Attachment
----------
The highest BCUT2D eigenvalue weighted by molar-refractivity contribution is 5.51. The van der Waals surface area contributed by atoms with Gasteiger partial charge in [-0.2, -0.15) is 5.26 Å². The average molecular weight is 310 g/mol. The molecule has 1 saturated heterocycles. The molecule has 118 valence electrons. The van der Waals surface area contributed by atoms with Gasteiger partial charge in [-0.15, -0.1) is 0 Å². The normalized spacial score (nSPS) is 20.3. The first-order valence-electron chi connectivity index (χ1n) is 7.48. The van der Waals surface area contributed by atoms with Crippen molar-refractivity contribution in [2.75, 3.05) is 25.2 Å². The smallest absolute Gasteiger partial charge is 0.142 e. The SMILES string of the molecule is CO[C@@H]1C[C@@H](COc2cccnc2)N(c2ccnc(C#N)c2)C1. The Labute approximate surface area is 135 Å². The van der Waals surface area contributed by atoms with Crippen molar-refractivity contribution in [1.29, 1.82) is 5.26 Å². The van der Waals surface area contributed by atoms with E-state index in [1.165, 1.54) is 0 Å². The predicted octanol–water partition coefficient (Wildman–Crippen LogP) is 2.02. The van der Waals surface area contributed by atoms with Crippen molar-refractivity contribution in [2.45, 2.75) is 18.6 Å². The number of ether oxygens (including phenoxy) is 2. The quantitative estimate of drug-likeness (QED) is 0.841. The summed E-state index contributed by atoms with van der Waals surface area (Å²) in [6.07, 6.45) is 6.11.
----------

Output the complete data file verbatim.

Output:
The highest BCUT2D eigenvalue weighted by molar-refractivity contribution is 5.51. The van der Waals surface area contributed by atoms with Gasteiger partial charge in [-0.2, -0.15) is 5.26 Å². The average molecular weight is 310 g/mol. The molecule has 1 saturated heterocycles. The molecule has 118 valence electrons. The van der Waals surface area contributed by atoms with Gasteiger partial charge in [-0.15, -0.1) is 0 Å². The normalized spacial score (nSPS) is 20.3. The first-order valence-electron chi connectivity index (χ1n) is 7.48. The van der Waals surface area contributed by atoms with Crippen molar-refractivity contribution in [2.75, 3.05) is 25.2 Å². The smallest absolute Gasteiger partial charge is 0.142 e. The SMILES string of the molecule is CO[C@@H]1C[C@@H](COc2cccnc2)N(c2ccnc(C#N)c2)C1. The Labute approximate surface area is 135 Å². The van der Waals surface area contributed by atoms with Crippen molar-refractivity contribution in [1.29, 1.82) is 5.26 Å². The van der Waals surface area contributed by atoms with E-state index in [1.165, 1.54) is 0 Å². The predicted octanol–water partition coefficient (Wildman–Crippen LogP) is 2.02. The van der Waals surface area contributed by atoms with Crippen molar-refractivity contribution in [2.45, 2.75) is 18.6 Å². The number of ether oxygens (including phenoxy) is 2. The quantitative estimate of drug-likeness (QED) is 0.841. The summed E-state index contributed by atoms with van der Waals surface area (Å²) in [6.07, 6.45) is 6.11.